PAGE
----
When the state — and its politicians — give you something, they generally want something in return. They want your vote. They want your obedience. They want your dependence, preferably dependence that will stretch out to multiple generations. And, occasionally, they want to know things they have no damned business knowing.
There ain't no such thing as a free lunch. That's what Blake J. Robbins learned. See, Blake is a student in the Lower Merion School District in Pennsylvania. Blake's high school has some bucks. They had the resources to issue free laptops to high school students. What a great opportunity, right? What a fantastic resource for learning! What could possibly go wrong? What could Lower Merion School District have wanted in return?
Well, according to Blake and his family, in return the district wanted to watch him on a webcam in his own home. According to Blake's lawsuit, school administrators didn't tell him that they had the ability – and the intention — of activating the webcam and checking out Blake's out-of-school activities without his knowledge or consent — or the knowledge and consent of his parents, into whose home Blake brought the laptop. This came to light when Assistant Principal Lindy Matsko accused Blake of "improper conduct" in his home based on a webcam photo taken remotely by school authorities using his laptop. Blake's family's lawsuit is available in pdf form through the BoingBoing link above.
Now, we don't have the response of the school or the district yet. But if Blake's allegations are true — that school administrators were activating webcams remotely to observe students without their knowledge or consent, or the knowledge or consent of their parents — then the district, and some of its administrators, are in a world of hurt. In addition to the civil violations set forth in Blake's complaint, such conduct is almost certainly criminal. Hopefully Blake's family will refer the matter to the U.S. Attorney's Office for their district. If school administrators sent home laptops and then spied on kids, someone — probably several people — should be going to jail. If they captured or observed kids in any state of undress, some of them need to wind up as registered sex offenders.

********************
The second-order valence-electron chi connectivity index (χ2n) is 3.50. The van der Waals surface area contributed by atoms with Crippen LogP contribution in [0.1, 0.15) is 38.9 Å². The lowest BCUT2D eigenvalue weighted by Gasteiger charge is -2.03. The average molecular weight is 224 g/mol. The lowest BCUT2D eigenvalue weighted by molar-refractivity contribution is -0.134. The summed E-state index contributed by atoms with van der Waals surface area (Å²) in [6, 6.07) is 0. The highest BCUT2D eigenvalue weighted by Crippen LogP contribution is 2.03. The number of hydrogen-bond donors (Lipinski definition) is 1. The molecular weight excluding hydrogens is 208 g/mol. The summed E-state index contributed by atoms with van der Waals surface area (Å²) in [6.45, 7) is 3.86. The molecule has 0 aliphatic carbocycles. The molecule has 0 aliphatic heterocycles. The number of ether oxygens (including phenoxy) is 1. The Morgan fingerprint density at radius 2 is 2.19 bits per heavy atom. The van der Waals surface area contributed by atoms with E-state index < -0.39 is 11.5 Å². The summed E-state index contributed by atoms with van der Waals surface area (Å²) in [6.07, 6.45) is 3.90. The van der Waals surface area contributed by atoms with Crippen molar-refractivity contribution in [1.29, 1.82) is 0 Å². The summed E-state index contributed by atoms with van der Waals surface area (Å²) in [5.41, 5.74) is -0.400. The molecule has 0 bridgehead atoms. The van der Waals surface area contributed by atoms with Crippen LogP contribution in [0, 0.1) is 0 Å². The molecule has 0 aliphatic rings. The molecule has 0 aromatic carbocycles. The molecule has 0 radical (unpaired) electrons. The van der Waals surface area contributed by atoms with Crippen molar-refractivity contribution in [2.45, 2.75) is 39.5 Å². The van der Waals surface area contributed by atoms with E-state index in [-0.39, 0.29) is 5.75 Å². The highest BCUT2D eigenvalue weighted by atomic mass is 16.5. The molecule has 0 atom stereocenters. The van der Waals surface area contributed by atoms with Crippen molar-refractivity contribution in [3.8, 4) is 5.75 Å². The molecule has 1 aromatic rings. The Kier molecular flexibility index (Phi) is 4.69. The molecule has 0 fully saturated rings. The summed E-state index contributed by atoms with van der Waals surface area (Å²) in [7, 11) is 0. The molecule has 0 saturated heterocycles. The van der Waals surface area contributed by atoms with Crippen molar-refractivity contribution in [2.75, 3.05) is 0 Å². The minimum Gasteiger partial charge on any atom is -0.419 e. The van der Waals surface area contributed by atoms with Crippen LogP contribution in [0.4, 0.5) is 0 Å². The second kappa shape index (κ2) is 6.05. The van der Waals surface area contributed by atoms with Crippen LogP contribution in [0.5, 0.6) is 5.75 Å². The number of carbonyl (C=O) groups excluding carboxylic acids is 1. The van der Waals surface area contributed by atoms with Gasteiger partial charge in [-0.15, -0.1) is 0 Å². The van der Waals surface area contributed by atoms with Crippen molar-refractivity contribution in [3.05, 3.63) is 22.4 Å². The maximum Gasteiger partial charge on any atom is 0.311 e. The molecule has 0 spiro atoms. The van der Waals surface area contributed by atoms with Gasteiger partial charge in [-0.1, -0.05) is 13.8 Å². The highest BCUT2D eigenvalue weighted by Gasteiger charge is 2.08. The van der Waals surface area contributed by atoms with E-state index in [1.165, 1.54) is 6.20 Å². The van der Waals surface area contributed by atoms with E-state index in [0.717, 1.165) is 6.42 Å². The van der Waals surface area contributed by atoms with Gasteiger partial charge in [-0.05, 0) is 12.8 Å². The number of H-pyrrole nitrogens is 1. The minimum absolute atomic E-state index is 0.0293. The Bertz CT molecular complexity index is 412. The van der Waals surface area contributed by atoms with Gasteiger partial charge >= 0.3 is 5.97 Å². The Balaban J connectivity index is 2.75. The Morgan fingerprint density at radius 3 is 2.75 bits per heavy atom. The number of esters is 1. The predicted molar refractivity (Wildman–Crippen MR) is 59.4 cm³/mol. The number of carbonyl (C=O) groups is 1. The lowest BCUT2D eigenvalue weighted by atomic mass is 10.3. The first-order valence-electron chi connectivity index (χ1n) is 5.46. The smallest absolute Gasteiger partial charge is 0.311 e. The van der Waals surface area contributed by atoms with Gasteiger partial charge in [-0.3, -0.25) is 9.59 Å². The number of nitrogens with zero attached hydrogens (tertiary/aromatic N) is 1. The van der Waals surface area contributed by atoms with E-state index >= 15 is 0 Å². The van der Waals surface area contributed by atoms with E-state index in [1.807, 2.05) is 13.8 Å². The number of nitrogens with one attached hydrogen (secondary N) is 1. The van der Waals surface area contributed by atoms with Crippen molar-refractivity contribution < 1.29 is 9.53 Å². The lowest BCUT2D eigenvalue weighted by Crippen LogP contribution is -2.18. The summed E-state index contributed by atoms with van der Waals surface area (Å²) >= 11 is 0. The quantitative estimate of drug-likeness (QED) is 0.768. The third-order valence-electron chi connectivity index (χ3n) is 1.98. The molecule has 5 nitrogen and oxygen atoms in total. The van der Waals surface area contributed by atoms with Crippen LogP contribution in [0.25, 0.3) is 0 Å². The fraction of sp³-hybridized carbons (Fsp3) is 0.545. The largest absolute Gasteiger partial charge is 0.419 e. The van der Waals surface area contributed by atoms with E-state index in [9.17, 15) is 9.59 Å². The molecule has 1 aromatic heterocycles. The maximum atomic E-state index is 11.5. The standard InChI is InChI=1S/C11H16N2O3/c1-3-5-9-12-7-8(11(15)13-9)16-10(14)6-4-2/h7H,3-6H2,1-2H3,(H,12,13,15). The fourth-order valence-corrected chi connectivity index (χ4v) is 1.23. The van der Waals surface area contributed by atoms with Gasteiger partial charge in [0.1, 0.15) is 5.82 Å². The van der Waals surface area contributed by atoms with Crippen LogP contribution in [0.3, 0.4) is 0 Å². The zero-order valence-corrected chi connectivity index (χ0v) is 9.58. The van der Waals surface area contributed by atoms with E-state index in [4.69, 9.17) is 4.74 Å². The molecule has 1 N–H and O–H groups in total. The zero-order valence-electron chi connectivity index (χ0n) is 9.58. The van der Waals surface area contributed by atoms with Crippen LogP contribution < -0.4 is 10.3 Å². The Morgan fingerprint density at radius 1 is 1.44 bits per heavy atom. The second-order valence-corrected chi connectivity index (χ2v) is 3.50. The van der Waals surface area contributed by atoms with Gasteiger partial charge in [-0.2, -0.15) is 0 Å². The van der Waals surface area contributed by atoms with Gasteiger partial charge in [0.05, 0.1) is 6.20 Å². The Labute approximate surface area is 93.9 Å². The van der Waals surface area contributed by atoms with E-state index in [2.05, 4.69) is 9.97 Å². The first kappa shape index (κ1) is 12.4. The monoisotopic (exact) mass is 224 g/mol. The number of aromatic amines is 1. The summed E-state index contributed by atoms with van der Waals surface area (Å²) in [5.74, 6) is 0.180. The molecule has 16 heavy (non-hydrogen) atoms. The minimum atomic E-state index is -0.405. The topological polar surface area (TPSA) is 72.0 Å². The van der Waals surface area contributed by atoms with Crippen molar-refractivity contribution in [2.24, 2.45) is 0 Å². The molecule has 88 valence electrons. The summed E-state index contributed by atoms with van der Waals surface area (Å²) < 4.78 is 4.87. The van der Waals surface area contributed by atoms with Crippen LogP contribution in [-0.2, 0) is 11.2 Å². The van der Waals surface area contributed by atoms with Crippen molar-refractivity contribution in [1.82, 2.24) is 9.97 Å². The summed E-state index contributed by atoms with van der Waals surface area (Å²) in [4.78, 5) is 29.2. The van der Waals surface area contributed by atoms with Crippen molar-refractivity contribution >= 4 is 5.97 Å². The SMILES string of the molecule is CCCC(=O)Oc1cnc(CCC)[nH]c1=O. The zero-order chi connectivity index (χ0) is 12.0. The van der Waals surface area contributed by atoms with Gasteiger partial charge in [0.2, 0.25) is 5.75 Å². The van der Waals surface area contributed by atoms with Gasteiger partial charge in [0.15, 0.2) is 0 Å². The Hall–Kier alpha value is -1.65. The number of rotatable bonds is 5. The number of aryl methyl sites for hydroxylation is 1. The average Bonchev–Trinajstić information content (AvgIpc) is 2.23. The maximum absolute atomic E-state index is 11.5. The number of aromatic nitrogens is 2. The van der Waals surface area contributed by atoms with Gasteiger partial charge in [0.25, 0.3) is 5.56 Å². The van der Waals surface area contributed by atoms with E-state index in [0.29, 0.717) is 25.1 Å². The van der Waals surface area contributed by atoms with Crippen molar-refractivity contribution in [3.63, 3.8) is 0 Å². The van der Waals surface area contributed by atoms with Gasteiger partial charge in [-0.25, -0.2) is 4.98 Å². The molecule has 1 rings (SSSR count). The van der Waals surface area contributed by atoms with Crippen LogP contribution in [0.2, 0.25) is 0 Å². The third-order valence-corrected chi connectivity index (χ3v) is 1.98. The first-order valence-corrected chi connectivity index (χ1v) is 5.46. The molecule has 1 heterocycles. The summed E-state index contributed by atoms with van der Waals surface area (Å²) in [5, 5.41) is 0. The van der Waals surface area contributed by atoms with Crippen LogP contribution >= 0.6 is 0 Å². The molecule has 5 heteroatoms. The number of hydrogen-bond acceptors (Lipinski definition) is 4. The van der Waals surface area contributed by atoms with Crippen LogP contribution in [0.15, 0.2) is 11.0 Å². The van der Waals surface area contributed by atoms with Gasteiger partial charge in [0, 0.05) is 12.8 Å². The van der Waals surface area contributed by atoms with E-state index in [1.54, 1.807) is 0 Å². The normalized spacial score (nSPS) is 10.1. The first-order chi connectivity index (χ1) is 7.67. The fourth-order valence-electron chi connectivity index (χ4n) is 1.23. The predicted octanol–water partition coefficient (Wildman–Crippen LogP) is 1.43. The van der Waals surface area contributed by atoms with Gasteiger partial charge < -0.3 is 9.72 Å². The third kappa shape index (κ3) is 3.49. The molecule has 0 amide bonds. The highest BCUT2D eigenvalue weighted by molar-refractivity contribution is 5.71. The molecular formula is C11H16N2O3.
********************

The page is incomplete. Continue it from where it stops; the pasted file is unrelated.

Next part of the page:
If this went down the way Blake claims, the stupidity of the Lower Merion School District officials is breathtaking. That they thought they could do this legally – and that they thought it was a good idea to blithely begin to discipline kids for conduct observed secretly in their homes — speaks volumes of the entrenched cretinism in modern American academia. But the entitlement isn't breathtaking. It's perfectly ordinary. When the government and its officials give you something, they always expect something in return. Sometimes that something is your privacy. That's the way it works.
Update: The school district is claiming that it only activates the remote system to find a laptop that has been reported lost or stolen. If that's the case — if Blake had someone else's laptop, and was only recorded because that someone else reported the laptop lost or stolen — it's obviously a very, very different case.
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